I didn’t think I would be able to cry on command. When my good friend, the poet and performance artist Jennifer Tamayo, invited me to an event called “CRYING; A PROTEST” at Dia: Beacon’s Carl Andre retrospective in honor of Ana Mendieta, I knew it was important for me to attend, but I had no idea how I would make myself cry. Organized in conjunction with We Wish Ana Mendieta Was Still Alive, a public action by No Wave Performance Task Force — which also staged a protest of the Andre show outside Dia’s Chelsea offices last year — the event was billed as: “TEARS of JOY/ TEARS of TERROR/ TEARS for ANA MENDIETA. come celebrate the last day of Carl Andre’s DIA retrospective at a public cry-in/silueta party. bring your own tears.”
This past Saturday, we arrived at the Beacon train station parking lot to organize, then headed over to the museum at around 3pm. There were about 15 of us, all feminist poets and artists and activists. We entered the museum in groups of two to appear less conspicuous, since we had heard the museum was expecting us. The plan was to walk around the Carl Andre exhibit for about 20 minutes, crying and/or emoting individually, then convene in the show’s main room for a “crying climax” of loud wails.
As I walked around the show, my tears came more quickly than I expected. My anxiety about the day came to a head as I looked around at Carl Andre’s sparse, linear art — metal, wood, and other industrial materials arranged in crisp geometric rows and shapes. They felt to me in that moment like elegant exercises in cool logic, a stark contrast to Mendieta’s violent death, and to the messy tears we cried in her honor.
Members of our group had begun sitting near individual works, staring at them with tears streaming down their cheeks, or just simply taking up space while emoting unapologetically. I looked at an installation of metal squares placed in patterns and shapes along the floor. I thought about how women’s emotions are policed in our culture. How Mendieta’s powerful artwork — some of which features imagery challenging gendered hierarchies and violence against women — was used in court by Andre’s lawyer to suggest she committed suicide. How prominent male artists of the time came to Andre’s defense. How to this day we’re all too eager to defend male artists who are abusers and to point fingers at women who are abused. I thought about women artists like Yoko Ono and Courtney Love, who are often defined by their great artist husbands’ lives, and sometimes even blamed for their deaths; how their own powerful work is frequently eclipsed. I thought of how Mendieta’s work has been largely overshadowed by her death, yet Andre’s retrospective is not touched by it; I searched the museum booklet for Mendieta’s name and found it nowhere. I cried into my hands, wiping my eyes sloppily on my giant scarf as nearby museum guards eyed me suspiciously, speaking quietly into walkie talkies.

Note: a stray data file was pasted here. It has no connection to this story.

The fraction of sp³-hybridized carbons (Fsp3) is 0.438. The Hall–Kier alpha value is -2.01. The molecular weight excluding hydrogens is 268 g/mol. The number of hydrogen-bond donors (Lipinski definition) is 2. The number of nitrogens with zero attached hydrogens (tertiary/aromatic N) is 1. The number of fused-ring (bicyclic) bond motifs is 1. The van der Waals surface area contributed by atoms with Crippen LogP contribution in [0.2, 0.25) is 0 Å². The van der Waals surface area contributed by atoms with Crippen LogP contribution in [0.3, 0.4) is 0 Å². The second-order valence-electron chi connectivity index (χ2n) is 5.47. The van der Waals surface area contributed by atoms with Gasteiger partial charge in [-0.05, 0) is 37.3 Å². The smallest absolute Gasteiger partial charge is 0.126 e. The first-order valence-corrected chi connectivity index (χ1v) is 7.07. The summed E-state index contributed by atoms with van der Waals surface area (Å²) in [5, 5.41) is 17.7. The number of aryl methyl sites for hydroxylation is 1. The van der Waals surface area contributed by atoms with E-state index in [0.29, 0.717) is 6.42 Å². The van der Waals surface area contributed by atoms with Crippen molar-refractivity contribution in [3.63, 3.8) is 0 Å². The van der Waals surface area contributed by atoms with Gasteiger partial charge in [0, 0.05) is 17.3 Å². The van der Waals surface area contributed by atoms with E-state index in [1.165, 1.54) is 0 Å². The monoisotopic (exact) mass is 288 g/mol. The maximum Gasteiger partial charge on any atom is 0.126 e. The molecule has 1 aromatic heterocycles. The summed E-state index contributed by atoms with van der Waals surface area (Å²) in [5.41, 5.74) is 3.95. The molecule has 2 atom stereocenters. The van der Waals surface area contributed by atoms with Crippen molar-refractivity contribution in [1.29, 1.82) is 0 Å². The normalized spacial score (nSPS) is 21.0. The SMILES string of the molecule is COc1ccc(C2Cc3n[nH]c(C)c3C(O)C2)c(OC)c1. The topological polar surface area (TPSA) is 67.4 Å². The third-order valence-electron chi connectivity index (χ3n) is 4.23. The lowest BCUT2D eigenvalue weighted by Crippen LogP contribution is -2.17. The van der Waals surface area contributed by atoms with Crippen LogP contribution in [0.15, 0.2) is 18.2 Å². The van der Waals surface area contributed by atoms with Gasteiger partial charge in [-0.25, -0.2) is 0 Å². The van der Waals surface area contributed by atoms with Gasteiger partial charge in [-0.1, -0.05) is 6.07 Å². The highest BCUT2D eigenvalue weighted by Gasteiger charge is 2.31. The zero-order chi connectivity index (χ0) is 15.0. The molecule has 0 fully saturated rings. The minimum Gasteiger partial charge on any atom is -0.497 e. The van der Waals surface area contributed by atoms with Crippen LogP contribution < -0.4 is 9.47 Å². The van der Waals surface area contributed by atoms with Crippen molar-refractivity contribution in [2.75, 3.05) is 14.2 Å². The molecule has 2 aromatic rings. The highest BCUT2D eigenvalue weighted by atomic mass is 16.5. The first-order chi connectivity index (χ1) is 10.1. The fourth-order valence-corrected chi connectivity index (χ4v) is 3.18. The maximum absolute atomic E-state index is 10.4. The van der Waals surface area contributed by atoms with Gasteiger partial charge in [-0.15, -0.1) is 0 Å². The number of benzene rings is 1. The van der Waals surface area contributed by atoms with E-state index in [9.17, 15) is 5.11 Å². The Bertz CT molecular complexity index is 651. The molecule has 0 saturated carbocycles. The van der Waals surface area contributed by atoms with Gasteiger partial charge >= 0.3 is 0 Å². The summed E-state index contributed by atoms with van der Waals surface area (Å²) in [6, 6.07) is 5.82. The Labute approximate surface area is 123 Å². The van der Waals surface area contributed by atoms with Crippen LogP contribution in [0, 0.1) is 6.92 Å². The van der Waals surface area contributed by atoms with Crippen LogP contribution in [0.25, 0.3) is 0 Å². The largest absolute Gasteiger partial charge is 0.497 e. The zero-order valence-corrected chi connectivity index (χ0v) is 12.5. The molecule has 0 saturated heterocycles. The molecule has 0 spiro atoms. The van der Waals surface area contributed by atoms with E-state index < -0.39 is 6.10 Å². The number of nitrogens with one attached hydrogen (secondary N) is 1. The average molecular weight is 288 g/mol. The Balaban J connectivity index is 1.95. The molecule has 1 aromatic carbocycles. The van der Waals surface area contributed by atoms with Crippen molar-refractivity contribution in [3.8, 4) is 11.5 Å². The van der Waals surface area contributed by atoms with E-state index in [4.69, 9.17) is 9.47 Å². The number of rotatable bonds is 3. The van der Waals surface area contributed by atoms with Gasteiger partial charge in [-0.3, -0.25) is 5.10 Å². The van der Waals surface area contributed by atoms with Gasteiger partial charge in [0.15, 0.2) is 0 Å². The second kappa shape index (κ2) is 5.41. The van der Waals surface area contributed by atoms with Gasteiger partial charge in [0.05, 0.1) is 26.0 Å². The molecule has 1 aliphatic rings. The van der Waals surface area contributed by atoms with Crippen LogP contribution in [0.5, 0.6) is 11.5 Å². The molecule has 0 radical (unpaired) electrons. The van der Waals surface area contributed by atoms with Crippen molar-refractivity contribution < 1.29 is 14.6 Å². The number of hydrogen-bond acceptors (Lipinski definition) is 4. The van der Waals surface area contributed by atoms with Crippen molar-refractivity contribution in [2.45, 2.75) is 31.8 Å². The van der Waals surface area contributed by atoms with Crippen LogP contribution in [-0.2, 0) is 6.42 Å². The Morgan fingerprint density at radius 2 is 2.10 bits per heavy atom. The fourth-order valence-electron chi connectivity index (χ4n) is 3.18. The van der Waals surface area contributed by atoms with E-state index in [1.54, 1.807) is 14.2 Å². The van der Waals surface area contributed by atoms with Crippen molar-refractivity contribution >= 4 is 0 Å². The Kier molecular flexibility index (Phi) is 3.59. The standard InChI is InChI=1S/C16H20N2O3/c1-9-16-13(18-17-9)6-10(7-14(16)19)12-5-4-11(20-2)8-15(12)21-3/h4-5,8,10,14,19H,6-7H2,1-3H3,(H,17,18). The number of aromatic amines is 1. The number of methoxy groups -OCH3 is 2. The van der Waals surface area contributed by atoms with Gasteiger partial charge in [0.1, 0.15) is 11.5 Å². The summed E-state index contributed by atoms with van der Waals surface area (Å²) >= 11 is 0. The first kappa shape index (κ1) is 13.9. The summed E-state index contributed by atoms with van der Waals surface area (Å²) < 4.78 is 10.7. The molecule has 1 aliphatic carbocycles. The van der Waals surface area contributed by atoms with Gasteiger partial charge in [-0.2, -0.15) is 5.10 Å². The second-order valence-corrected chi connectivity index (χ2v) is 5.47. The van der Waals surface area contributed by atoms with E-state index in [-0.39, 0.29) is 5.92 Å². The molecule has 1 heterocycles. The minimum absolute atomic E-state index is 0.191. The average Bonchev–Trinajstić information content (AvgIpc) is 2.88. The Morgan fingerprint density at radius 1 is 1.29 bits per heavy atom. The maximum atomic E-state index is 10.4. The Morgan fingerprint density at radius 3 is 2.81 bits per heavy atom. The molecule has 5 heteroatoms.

I walked into the exhibit’s main room at 3:15 to end the performance with loud group crying. The space filled with a cacophony of sobs and wails and sniffing snot and choking back tears and gasping for air. It was stunning, and I started crying more intensely immediately, glancing from the artwork to the museum booklet and back again. Other museum attendees were stopped in all corners of the room, staring at us crying women and talking quietly to one another. Several performer/protesters collapsed on the floor, sobbing in front of individual installations like they were at a loved one’s grave. Many of these women are my best friends; they make up my community of feminist poets and artists mostly in our 30s, so close to the age Ana was when she died with still with so much artistic brilliance to offer the world.
Dia’s guards began to escort us out of the building — to one performer, a guard said, “We respect your emotions, but we cannot have you disrupting the work.” Some of us exited the museum shouting “We wish Ana Mendieta was still alive!” while others stayed behind, scattering pieces of paper featuring the same phrase around Andre’s artwork. (This was a reference to the Women’s Action Coalition’s protest of the inclusion of Andre’s work at the opening of the Guggenheim Soho in 1992, wherein members of the group strewed copies of a drawing of Mendieta throughout the museum.)
Mendieta’s work was largely ephemeral, incorporating natural materials as well as her own body. In her well-known Silueta Series, she used her body to create silhouettes in grass, earth, and sand — what she called “earth-body sculptures.” She also used blood as a medium. Outside Dia:Beacon, we paid homage to her legacy with our own siluetas in the snow and the word “Ana” written in fake blood just outside the museum’s parking lot. Security guards followed us to the end of the museum’s property, where we unfurled and held a long paper banner that read, “We Wish Ana Mendieta Was Still Alive.”
Crying is often seen as a sign of weakness, of emotional excess, and coded as feminine. As a group, though, our tears were seen as a disruption — a threat. Like much of Ana Mendieta’s art, our performance was ephemeral. The tears are gone now. Our siluetas will melt away with the snow. But it felt powerful and important to bring this raw, emotional confrontation into Andre’s exhibit; to remind the world that people are still angry, that we remember Mendieta’s work, and her legacy, and her death — and that we’re still crying.
“CRYING; A PROTEST” took place at Dia:Beacon (3 Beekman Street, Beacon, New York) on March 7.